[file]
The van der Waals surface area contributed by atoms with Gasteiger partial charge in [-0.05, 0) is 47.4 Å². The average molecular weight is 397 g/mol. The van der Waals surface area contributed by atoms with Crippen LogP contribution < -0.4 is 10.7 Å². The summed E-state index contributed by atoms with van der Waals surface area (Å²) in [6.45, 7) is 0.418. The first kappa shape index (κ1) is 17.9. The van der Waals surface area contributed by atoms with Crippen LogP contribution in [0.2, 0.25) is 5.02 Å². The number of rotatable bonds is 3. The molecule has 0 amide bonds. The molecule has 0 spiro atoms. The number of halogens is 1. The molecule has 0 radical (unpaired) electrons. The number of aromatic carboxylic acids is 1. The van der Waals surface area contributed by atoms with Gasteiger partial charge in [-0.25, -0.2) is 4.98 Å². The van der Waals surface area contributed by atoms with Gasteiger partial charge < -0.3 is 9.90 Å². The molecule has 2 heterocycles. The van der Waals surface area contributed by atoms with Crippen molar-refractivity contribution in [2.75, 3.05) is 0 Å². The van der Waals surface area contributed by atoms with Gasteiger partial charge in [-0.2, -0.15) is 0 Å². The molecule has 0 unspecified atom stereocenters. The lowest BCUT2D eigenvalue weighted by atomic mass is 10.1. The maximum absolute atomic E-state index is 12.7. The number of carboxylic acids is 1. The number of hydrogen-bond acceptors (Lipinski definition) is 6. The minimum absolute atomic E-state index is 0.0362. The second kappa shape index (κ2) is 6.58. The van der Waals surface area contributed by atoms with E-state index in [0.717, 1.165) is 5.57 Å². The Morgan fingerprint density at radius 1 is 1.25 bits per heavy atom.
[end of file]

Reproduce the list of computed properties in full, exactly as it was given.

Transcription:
The van der Waals surface area contributed by atoms with Gasteiger partial charge in [-0.05, 0) is 47.4 Å². The average molecular weight is 397 g/mol. The van der Waals surface area contributed by atoms with Crippen LogP contribution < -0.4 is 10.7 Å². The summed E-state index contributed by atoms with van der Waals surface area (Å²) in [6.45, 7) is 0.418. The first kappa shape index (κ1) is 17.9. The van der Waals surface area contributed by atoms with Crippen LogP contribution in [0.2, 0.25) is 5.02 Å². The number of rotatable bonds is 3. The molecule has 0 amide bonds. The molecule has 0 spiro atoms. The number of halogens is 1. The molecule has 0 radical (unpaired) electrons. The number of aromatic carboxylic acids is 1. The van der Waals surface area contributed by atoms with Gasteiger partial charge in [-0.25, -0.2) is 4.98 Å². The van der Waals surface area contributed by atoms with Gasteiger partial charge < -0.3 is 9.90 Å². The molecule has 2 heterocycles. The van der Waals surface area contributed by atoms with Crippen molar-refractivity contribution in [2.75, 3.05) is 0 Å². The van der Waals surface area contributed by atoms with Gasteiger partial charge in [-0.2, -0.15) is 0 Å². The molecule has 0 unspecified atom stereocenters. The lowest BCUT2D eigenvalue weighted by atomic mass is 10.1. The maximum absolute atomic E-state index is 12.7. The number of carboxylic acids is 1. The number of hydrogen-bond acceptors (Lipinski definition) is 6. The minimum absolute atomic E-state index is 0.0362. The second kappa shape index (κ2) is 6.58. The van der Waals surface area contributed by atoms with E-state index in [0.717, 1.165) is 5.57 Å². The Morgan fingerprint density at radius 1 is 1.25 bits per heavy atom.